- a million-fold increase in just a few millennia! Though we generally regard
hunting-gathering as a primitive stage and attribute civilisation to agricultural
surplus, agriculture brought several problems with it. The easily digestible
food of Homo sapiens gradually led to shrinking of the jaw. Our jaw now
can accommodate only 28 teeth. The wisdom teeth create a variety of problems
when they erupt. About 15% Europeans and 30% East Asians do not grow more than
30 teeth. During the last 10Kyr H. sapiens is shrinking. From Cro-Magnon
man’s 6' height, it has come down to 5'8'' today. Even our brains are shrinking.
Molleson (1994), who studied skeletons from Abu Hureyra (Syria) dating back
to 11.5 –7.5 Kyr, found that daily grinding of grain for several hours resulted
in damaged discs and crushed vertebrae. Maize cultivation, which started 8000
years back by the American Indians, resulted in several fold increase in tooth
cavities, anaemia, TB, yaws, arthritis and syphilis. Almost 1/5th population
died in infancy. Dense populations led to a variety of epidemics. Agriculture
and ceramic technology had a dramatic effect as porridge could now substitute
the breast milk. Regular breast-feeding suppresses ovulation and weaning of
infants from breast milk led to more frequent pregnancies and an increase in
One has then to ask: If agriculture brought such disasters then why did humans
opt for it? The answer is simple. Farming allowed a larger number of people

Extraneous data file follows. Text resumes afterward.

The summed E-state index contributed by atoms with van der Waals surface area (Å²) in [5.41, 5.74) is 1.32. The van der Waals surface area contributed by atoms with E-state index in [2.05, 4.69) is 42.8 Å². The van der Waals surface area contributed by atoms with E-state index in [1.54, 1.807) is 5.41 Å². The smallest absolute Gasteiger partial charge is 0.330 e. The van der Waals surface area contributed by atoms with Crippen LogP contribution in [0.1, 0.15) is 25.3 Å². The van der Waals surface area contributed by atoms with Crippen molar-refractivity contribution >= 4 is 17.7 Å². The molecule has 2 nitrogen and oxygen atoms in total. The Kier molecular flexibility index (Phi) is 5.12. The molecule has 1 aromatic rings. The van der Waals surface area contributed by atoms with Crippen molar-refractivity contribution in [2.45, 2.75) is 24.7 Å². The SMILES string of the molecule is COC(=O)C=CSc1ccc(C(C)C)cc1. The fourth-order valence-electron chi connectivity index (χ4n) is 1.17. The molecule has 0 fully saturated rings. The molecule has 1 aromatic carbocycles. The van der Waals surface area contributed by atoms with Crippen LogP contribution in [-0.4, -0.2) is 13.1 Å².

to sustain themselves over a piece of land than would hunting-gathering. However,
hunting-gathering life-style had its own advantages. The physical exertion of
hunting kept us in good health (Stringer & McKie 1996). Possehl has made
some interesting remarks in praise of hunting gathering life-style: The intensified
foraging strategies of antiquity may have provided a very good, balanced,
reliable food supply with relatively low labour inputs. All of which seems to
suggest that the life of hunter-gatherer might have been quite good: ample leisure
time, a balanced diet, and a reliable food supply.
With this backdrop, we will now discuss in some detail the formidable multidisciplinary
evidence that the book marshals.
A few words about the editor. Yoshinori Yasuda, is a Professor at the International
Research Center for Japanese Studies (IRCJS/(Nichbunken) in Kyoto since 1994.
In 1980 Yasuda established the first unit of environmental archaeology in Japan